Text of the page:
America in the Global Economy and Society

Each country has its own specific factors of development. America in this regard is not an exception. A vast territory, rich natural resources, a huge consumer market, efficient development of market relations – all these factors contributed to its economic progress. Being far away from the theaters of war, the U.S. did not experience devastating impact of world wars, but rather used them as an advantageous opportunity to expand its markets. During the Second World War, the country has doubled its economic capacity, leaving far behind its competitors in Western Europe and Japan, and thus, became an absolute leader throughout the world.

In the 1970s, Keynesian measures of the state regulation, which were aimed primarily at acceleration of the pace of economic growth, reducing unemployment and the use of the federal budget to enhance investment, played a significant role in further development of the U.S. economy.

At the same time, in early 1980s, other countries suffered from global economic crisis; the resources of extensive economic growth were exhausted. Deep cyclical economic shocks were accompanied by prolonged structural crises (energy and raw materials crises, and stagflation). The rates of economic development fell sharply; the unemployment rate rose. In 1982, there was an absolute decline in labor productivity. While speaking of the USA, period of the 1980s was the turning point in economic development of the country. There was a reversal of economic policies to strengthen the private sector role in regulation of market economy. The growing power of large corporations was seen as one of the most important means of improving production efficiency. As a result, by the end of the 1980s, 100 leading industrial companies in the U.S. concentrated about 75% of the profits within the country. The centralization of capital was used not only as a way of building assets of large companies, but also as a factor in their reorganization, modernization, merger, and restructuring of the whole institutional structure of American industry. Due to the restructuring, nowadays large corporations own many companies in various sectors of economy: in trade, transportation, credit sphere, etc., and they have a variety of system links with other similar companies.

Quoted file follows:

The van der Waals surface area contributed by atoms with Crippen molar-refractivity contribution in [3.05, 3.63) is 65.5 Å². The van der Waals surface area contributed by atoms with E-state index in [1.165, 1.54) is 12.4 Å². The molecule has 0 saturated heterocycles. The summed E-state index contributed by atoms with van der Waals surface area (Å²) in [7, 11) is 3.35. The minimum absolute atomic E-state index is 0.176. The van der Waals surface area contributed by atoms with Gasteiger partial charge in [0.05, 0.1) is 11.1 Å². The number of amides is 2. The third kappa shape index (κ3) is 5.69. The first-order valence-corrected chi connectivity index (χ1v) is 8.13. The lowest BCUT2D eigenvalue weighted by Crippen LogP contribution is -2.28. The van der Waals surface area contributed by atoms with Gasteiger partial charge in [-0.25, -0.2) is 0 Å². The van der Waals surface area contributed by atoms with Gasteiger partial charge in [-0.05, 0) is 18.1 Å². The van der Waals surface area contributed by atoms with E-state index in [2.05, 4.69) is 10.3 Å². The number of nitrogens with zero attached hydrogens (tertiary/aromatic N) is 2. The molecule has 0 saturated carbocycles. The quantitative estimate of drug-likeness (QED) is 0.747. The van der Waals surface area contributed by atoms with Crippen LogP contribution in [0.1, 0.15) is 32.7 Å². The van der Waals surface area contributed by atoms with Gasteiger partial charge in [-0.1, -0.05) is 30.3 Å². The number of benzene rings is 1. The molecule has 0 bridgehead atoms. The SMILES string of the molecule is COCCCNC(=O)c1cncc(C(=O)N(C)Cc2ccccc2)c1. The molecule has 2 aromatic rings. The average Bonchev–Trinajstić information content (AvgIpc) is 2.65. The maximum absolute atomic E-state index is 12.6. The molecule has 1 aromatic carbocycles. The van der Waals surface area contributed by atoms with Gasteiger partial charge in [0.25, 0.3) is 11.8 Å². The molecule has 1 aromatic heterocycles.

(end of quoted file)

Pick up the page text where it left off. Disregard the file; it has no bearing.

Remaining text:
The rise of world prices for raw materials and energy has pushed corporations to massive funding and implementation of new technologies. Costs of raw materials and energy per unit of output declined significantly. As a result, the economy of the U.S. in the 1990s moved to a new phase of high-tech conservation development. However, those developments caused crisis processes in banking and financial sector and the decline in public procurement. A state budget deficit became an acute economic problem of early 1990s that caused the growth of governmental debt and in turn, led to the reduction in investment activity within the country and transformation of the U.S. into the largest debtor in the world.

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